Meat & Livestock News

China’s Economic Transition Impacts New Zealand Exports


  • New Zealand’s exports to China, including dairy, meat, and timber, have declined by up to 20% due to reduced consumer confidence and increased local production in China.
  • Despite economic challenges, China’s middle class continues to grow, maintaining demand for high-quality, trusted goods and services from New Zealand.
  • The Chinese government is implementing economic policies to stimulate growth and consumer spending amidst concerns over deflation, the property market, and unemployment.

Despite facing significant headwinds, China remains a crucial market for New Zealand’s exports, thanks to the enduring fundamentals that have historically bolstered this trade relationship.

A report from New Zealand’s Ministry of Foreign Affairs and Trade (MFAT) highlights the ongoing economic transition in China, marked by decreased consumer confidence attributed to rising local government and housing debt, alongside high youth unemployment. These factors contributed to a decline in New Zealand’s exports of dairy, meat, and timber by up to 20% last year.

In the year ending last September, two-way trade between New Zealand and China was valued at $38.67 billion. The report underscores China’s continued potential as a market for New Zealand exporters, driven by a growing middle class with a penchant for high-quality, trusted goods and services, a robust demand for food and beverage, and significant economies of scale.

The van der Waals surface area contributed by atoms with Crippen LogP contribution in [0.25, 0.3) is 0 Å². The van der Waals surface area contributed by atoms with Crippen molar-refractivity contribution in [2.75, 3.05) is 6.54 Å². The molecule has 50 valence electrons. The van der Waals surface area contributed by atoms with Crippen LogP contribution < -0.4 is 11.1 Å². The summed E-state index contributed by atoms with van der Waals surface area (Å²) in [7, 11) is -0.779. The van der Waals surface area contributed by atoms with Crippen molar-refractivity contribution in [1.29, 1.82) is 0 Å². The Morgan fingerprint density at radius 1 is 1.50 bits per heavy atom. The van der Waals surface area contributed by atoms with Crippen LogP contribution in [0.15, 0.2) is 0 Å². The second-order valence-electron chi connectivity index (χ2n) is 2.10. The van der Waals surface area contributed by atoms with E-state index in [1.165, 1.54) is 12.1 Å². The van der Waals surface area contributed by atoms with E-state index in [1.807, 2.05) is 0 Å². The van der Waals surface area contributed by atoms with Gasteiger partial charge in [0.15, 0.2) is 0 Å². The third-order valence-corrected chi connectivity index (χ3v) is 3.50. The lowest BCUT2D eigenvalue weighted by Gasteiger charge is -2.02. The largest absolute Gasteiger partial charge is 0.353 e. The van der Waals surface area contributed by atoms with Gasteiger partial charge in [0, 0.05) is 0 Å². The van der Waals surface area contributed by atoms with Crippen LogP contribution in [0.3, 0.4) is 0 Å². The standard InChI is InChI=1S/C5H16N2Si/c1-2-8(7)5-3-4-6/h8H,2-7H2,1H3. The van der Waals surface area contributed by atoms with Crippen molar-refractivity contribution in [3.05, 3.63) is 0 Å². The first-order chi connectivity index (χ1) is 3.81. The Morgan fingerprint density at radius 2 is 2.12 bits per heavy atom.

The dairy sector saw a 4% drop in exports to China in the 11 months to the end of November, still amounting to $6.1 billion. Red meat exports fared worse, with nearly a 20% decrease to $3 billion, reflecting lower beef prices and reduced volume and prices for sheep meat.

This downturn is attributed to weak consumption, high red meat inventory in the market, and increasing competition, especially from Central and South American suppliers.

The forestry and wood sector also experienced an 11% decrease in exports to $3 billion, largely due to the downturn in China’s property sector. Conversely, the value of kiwifruit exports increased by 4%, while apple exports saw a 17% decline.

China’s economy grew by 5.2% last year, surpassing the government’s target and indicating a recovery from the 3% growth in 2022, though still below the annual growth rates achieved between 2015 and 2019. Despite this growth, the report notes mixed economic indicators, with retail sales and industrial activity fluctuating and the property sector continuing to struggle.

The Chinese government has introduced several stimulatory economic policies to counter these challenges, including issuing sovereign bonds and encouraging banks to lend to property developers and private businesses.

Despite these efforts, economic growth is forecasted at 4% for this year, with stabilising the property market and boosting consumer spending highlighted as priorities.

This economic landscape presents a complex picture for New Zealand exporters, balancing the challenges of a transitioning Chinese economy with the opportunities afforded by a still-growing market hungry for quality products.